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What’s Hot in Titanium Machining
With the demand for titanium aerospace components expected to exceed current manufacturing capacity, it should come as no surprise that interest in titanium machining is rapidly growing.
However, there are several attributes of titanium that contribute to the challenge of titanium machining conditions, which make profitable titanium part production a balance of both processing speed and maximizing tool life.
Heat generation, a natural occurrence within all machining processes, typically disperses through the part material, tool and surrounding environment.
Due to titanium’s low thermal conductivity, a higher level of heat is concentrated directly onto the cutting edge of the tool, causing rapid degradation and deformation of the cutting tool. In many cases, tools are worn down so quickly that the cost of tooling alone negates sizeable profit margins.
“Titanium possesses several unique characteristics that contribute to extreme heat generation within the cutting zone,” says Brian List, titanium process engineer at Makino. “By understanding these characteristics and how they impact all aspects of the titanium machining process, we can better understand the source of the heat, why it develops and how we can manage the heat for a more efficient and profitable titanium machining process.”
Three Tests to Examine Cutting Forces
In order to properly manage the thermal conditions present in titanium machining, it’s critical to first understand how and why heat is generated in the cutting zone. To do so, calculations can be derived using force models within two distinct areas: the primary deformation zone, where energy is input into the system and material is forced upward, and the secondary deformation zone, which produces frictional heat as the chip curls along the cutter edge.
The following series of experiments were conducted at Makino’s titanium research and development facility using a Kistler dynamometer to measure cutting tool forces along the X, Y and Z axes. By mounting a workpiece to the Kistler dynamometer and performing a variety of test cuts, verification of the force model and cutting parameters–surface speed, depth of cut, chip loadâ€”were achieved. This information was then used to generate a ranking of how cutting parameters impact forces in the cutting zone.
1. Cutting Tool Forces vs Axial Depth of Cut
The first experiment compared cutting tool forces with axial depth cut. Adjustments were made to the depth of cut incrementally at 2mm, 4mm, 6mm, 8mm and 10mm. The results revealed a linear relationship between increases in the depth of cut and forces experienced by the tool.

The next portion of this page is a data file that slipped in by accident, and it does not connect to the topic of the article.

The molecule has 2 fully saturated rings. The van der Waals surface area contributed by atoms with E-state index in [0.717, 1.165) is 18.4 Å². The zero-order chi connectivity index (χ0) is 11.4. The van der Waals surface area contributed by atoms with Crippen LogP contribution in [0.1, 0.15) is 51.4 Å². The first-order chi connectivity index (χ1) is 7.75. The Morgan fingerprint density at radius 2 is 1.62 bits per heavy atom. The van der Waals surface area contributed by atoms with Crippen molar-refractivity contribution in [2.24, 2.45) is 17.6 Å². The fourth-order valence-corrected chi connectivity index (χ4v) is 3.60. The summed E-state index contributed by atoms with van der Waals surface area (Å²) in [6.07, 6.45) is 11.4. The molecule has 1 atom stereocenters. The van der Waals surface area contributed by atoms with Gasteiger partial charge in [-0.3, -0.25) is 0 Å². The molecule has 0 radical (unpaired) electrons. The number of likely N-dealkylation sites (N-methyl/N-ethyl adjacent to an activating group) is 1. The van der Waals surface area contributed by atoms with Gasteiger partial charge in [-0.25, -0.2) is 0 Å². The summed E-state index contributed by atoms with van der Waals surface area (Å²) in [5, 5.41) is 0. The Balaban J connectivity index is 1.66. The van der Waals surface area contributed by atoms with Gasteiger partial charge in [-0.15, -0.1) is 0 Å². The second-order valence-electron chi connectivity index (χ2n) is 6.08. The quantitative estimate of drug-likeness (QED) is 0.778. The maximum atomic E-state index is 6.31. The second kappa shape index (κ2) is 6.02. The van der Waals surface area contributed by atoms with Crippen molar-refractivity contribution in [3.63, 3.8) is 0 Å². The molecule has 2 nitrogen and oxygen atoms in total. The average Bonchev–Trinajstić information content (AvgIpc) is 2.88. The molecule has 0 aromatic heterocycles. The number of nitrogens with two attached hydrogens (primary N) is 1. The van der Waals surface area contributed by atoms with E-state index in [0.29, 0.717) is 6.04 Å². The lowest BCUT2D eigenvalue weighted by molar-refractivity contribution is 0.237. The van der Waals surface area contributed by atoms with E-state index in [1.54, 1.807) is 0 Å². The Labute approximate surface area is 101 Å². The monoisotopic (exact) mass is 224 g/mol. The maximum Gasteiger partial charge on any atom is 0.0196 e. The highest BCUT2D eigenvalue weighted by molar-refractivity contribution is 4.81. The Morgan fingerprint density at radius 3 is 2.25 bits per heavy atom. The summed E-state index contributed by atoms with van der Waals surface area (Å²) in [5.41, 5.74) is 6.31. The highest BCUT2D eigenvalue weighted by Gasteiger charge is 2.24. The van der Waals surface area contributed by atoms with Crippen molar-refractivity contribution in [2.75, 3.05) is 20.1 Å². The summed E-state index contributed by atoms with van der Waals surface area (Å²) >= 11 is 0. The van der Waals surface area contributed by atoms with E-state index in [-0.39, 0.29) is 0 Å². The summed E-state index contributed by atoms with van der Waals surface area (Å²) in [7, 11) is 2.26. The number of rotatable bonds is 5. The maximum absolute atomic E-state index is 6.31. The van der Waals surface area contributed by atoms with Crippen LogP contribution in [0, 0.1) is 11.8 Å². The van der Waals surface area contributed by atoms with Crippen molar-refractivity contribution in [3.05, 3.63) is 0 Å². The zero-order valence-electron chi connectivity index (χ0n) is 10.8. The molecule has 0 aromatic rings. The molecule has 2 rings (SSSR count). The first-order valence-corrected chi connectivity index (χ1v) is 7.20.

2. Cutting Forces vs Cutting Speed
In the next case, cutting tool forces were measured against various cutting speeds. While there was a measurable difference in forces experienced by the tool as cutting speeds varied, the overall deviation had a minimal impact on the cutting performance. From these findings, an optimal cutting speed of 70 meters per minute was determined. At this speed, heat levels rose to titanium’s softening point of 550 degrees Celsius (1,022 degrees Fahrenheit), reducing the cutting tool forces for improved efficiency.
3. Cutting Forces vs Feed Rates
The third experiment evaluated the relationship between cutting tool forces and feed rates. Similar to the test observing axial depth of cut, the cutting tool forces adjusted proportionally to incremental changes in feed rates between 60 microns and 140 microns.
By combining results from each test in a Design of Experiment (DOE) study, parameter rankings were revealed: Axial depth and radial engagement had the greatest impact on cutting tool forces, followed by chip load, cooling methods and finally surface speed. It was determined that by reducing radial engagement, a larger axial depth using full flute of a cutter can be used while minimising the force energy applied to the work zone.
What’s hot and what’s not in Titanium Machining
Click here to watch the full Makino webinar. For more on Makino’s research and development in titanium machining, visit www.TiMachining.com
Sections of this article originally appeared in Radical Departures, the publication from Makino that serves the aerospace industry exclusively.